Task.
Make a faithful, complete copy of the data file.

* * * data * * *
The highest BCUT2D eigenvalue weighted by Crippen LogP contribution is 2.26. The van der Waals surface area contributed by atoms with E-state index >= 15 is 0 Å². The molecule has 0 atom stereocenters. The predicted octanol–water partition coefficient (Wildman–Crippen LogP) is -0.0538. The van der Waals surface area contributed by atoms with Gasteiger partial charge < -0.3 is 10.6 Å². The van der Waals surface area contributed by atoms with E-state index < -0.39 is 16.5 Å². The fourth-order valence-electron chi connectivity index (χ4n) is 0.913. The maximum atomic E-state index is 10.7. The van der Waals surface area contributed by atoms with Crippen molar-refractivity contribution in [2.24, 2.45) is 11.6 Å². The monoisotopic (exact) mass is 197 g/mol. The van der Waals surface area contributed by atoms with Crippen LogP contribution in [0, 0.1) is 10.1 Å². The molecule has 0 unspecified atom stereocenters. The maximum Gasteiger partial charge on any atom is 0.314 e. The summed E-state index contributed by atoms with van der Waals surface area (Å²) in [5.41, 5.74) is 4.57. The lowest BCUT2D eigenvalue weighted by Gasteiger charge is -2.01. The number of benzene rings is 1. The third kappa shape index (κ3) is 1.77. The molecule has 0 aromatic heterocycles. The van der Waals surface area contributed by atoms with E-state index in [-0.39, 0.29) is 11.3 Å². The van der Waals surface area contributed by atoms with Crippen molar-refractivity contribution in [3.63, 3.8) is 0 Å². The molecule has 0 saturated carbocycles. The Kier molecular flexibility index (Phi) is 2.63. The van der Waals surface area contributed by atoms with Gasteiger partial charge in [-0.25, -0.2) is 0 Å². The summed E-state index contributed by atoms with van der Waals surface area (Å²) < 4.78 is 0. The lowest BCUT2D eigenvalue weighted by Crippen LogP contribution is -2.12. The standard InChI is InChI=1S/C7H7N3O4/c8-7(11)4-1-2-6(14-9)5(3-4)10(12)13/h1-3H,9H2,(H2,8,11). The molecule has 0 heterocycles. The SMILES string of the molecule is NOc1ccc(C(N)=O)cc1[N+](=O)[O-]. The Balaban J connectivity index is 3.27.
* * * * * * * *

The highest BCUT2D eigenvalue weighted by Crippen LogP contribution is 2.26. The van der Waals surface area contributed by atoms with E-state index >= 15 is 0 Å². The molecule has 0 atom stereocenters. The predicted octanol–water partition coefficient (Wildman–Crippen LogP) is -0.0538. The van der Waals surface area contributed by atoms with Gasteiger partial charge < -0.3 is 10.6 Å². The van der Waals surface area contributed by atoms with E-state index < -0.39 is 16.5 Å². The fourth-order valence-electron chi connectivity index (χ4n) is 0.913. The maximum atomic E-state index is 10.7. The van der Waals surface area contributed by atoms with Crippen molar-refractivity contribution in [2.24, 2.45) is 11.6 Å². The monoisotopic (exact) mass is 197 g/mol. The van der Waals surface area contributed by atoms with Crippen LogP contribution in [0, 0.1) is 10.1 Å². The molecule has 0 unspecified atom stereocenters. The maximum Gasteiger partial charge on any atom is 0.314 e. The summed E-state index contributed by atoms with van der Waals surface area (Å²) in [5.41, 5.74) is 4.57. The lowest BCUT2D eigenvalue weighted by Gasteiger charge is -2.01. The number of benzene rings is 1. The third kappa shape index (κ3) is 1.77. The molecule has 0 aromatic heterocycles. The van der Waals surface area contributed by atoms with E-state index in [-0.39, 0.29) is 11.3 Å². The van der Waals surface area contributed by atoms with Crippen molar-refractivity contribution in [3.63, 3.8) is 0 Å². The molecule has 0 saturated carbocycles. The Kier molecular flexibility index (Phi) is 2.63. The van der Waals surface area contributed by atoms with Gasteiger partial charge in [-0.25, -0.2) is 0 Å². The summed E-state index contributed by atoms with van der Waals surface area (Å²) < 4.78 is 0. The lowest BCUT2D eigenvalue weighted by Crippen LogP contribution is -2.12. The standard InChI is InChI=1S/C7H7N3O4/c8-7(11)4-1-2-6(14-9)5(3-4)10(12)13/h1-3H,9H2,(H2,8,11). The molecule has 0 heterocycles. The SMILES string of the molecule is NOc1ccc(C(N)=O)cc1[N+](=O)[O-]. The Balaban J connectivity index is 3.27.